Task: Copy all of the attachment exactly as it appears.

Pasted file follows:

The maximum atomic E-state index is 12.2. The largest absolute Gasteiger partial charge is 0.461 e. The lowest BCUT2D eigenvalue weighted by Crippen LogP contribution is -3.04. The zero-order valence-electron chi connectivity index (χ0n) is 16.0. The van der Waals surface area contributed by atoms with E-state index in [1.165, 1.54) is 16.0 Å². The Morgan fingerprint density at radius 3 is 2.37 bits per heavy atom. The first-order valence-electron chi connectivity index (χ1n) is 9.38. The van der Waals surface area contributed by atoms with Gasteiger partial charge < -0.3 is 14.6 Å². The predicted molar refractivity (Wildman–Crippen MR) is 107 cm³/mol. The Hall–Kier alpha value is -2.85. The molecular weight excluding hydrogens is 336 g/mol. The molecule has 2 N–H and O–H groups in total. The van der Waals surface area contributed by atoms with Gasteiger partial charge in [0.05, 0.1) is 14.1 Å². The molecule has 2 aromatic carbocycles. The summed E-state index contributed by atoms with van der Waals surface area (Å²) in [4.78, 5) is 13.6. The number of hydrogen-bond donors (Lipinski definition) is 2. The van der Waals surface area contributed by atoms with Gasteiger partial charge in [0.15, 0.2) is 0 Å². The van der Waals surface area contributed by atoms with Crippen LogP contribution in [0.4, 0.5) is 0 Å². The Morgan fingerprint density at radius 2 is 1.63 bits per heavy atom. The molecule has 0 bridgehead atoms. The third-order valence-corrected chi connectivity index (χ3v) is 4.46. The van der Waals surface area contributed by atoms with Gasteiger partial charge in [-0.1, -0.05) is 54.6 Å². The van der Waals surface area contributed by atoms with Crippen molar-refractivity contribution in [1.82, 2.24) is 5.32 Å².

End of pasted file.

The maximum atomic E-state index is 12.2. The largest absolute Gasteiger partial charge is 0.461 e. The lowest BCUT2D eigenvalue weighted by Crippen LogP contribution is -3.04. The zero-order valence-electron chi connectivity index (χ0n) is 16.0. The van der Waals surface area contributed by atoms with E-state index in [1.165, 1.54) is 16.0 Å². The Morgan fingerprint density at radius 3 is 2.37 bits per heavy atom. The first-order valence-electron chi connectivity index (χ1n) is 9.38. The van der Waals surface area contributed by atoms with Gasteiger partial charge < -0.3 is 14.6 Å². The predicted molar refractivity (Wildman–Crippen MR) is 107 cm³/mol. The Hall–Kier alpha value is -2.85. The molecular weight excluding hydrogens is 336 g/mol. The molecule has 2 N–H and O–H groups in total. The van der Waals surface area contributed by atoms with Gasteiger partial charge in [0.05, 0.1) is 14.1 Å². The molecule has 2 aromatic carbocycles. The summed E-state index contributed by atoms with van der Waals surface area (Å²) in [4.78, 5) is 13.6. The number of hydrogen-bond donors (Lipinski definition) is 2. The van der Waals surface area contributed by atoms with Gasteiger partial charge in [0.15, 0.2) is 0 Å². The van der Waals surface area contributed by atoms with Crippen LogP contribution in [0.4, 0.5) is 0 Å². The Morgan fingerprint density at radius 2 is 1.63 bits per heavy atom. The molecule has 0 bridgehead atoms. The third-order valence-corrected chi connectivity index (χ3v) is 4.46. The van der Waals surface area contributed by atoms with Gasteiger partial charge in [-0.1, -0.05) is 54.6 Å². The van der Waals surface area contributed by atoms with Crippen molar-refractivity contribution in [1.82, 2.24) is 5.32 Å².